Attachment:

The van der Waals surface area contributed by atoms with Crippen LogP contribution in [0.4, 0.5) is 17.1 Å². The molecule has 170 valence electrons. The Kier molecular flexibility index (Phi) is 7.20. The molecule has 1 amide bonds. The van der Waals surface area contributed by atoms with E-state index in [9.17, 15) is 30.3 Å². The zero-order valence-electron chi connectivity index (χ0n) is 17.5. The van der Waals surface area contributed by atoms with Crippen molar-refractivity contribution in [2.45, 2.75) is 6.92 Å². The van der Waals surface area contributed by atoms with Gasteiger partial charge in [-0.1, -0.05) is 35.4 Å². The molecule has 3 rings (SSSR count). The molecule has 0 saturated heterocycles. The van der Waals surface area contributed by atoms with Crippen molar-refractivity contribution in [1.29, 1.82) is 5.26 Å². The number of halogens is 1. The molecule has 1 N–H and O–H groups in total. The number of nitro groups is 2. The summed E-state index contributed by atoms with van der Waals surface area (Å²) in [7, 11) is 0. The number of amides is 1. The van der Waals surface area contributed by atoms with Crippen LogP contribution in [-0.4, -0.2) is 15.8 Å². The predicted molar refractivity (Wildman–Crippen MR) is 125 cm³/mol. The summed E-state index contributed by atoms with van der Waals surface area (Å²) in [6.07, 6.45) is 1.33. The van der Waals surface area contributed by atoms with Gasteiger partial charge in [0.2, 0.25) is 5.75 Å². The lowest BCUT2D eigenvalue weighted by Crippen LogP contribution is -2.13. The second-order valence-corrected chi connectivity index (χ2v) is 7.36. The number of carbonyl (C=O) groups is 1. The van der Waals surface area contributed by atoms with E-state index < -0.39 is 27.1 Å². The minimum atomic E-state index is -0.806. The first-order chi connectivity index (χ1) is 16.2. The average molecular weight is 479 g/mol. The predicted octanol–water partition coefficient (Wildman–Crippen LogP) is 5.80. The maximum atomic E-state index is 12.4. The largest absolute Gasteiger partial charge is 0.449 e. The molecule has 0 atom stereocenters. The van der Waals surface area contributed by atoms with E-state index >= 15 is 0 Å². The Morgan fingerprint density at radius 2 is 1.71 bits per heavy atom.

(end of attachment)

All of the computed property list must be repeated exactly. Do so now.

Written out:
The van der Waals surface area contributed by atoms with Crippen LogP contribution in [0.4, 0.5) is 17.1 Å². The molecule has 170 valence electrons. The Kier molecular flexibility index (Phi) is 7.20. The molecule has 1 amide bonds. The van der Waals surface area contributed by atoms with E-state index in [9.17, 15) is 30.3 Å². The zero-order valence-electron chi connectivity index (χ0n) is 17.5. The van der Waals surface area contributed by atoms with Crippen molar-refractivity contribution in [2.45, 2.75) is 6.92 Å². The van der Waals surface area contributed by atoms with Gasteiger partial charge in [-0.1, -0.05) is 35.4 Å². The molecule has 3 rings (SSSR count). The molecule has 0 saturated heterocycles. The van der Waals surface area contributed by atoms with Crippen molar-refractivity contribution in [1.29, 1.82) is 5.26 Å². The number of halogens is 1. The molecule has 1 N–H and O–H groups in total. The number of nitro groups is 2. The summed E-state index contributed by atoms with van der Waals surface area (Å²) in [7, 11) is 0. The number of amides is 1. The van der Waals surface area contributed by atoms with Crippen LogP contribution in [-0.4, -0.2) is 15.8 Å². The predicted molar refractivity (Wildman–Crippen MR) is 125 cm³/mol. The summed E-state index contributed by atoms with van der Waals surface area (Å²) in [6.07, 6.45) is 1.33. The van der Waals surface area contributed by atoms with Gasteiger partial charge in [0.2, 0.25) is 5.75 Å². The lowest BCUT2D eigenvalue weighted by Crippen LogP contribution is -2.13. The second-order valence-corrected chi connectivity index (χ2v) is 7.36. The number of carbonyl (C=O) groups is 1. The van der Waals surface area contributed by atoms with E-state index < -0.39 is 27.1 Å². The minimum atomic E-state index is -0.806. The first-order chi connectivity index (χ1) is 16.2. The average molecular weight is 479 g/mol. The predicted octanol–water partition coefficient (Wildman–Crippen LogP) is 5.80. The maximum atomic E-state index is 12.4. The largest absolute Gasteiger partial charge is 0.449 e. The molecule has 0 atom stereocenters. The van der Waals surface area contributed by atoms with E-state index >= 15 is 0 Å². The Morgan fingerprint density at radius 2 is 1.71 bits per heavy atom.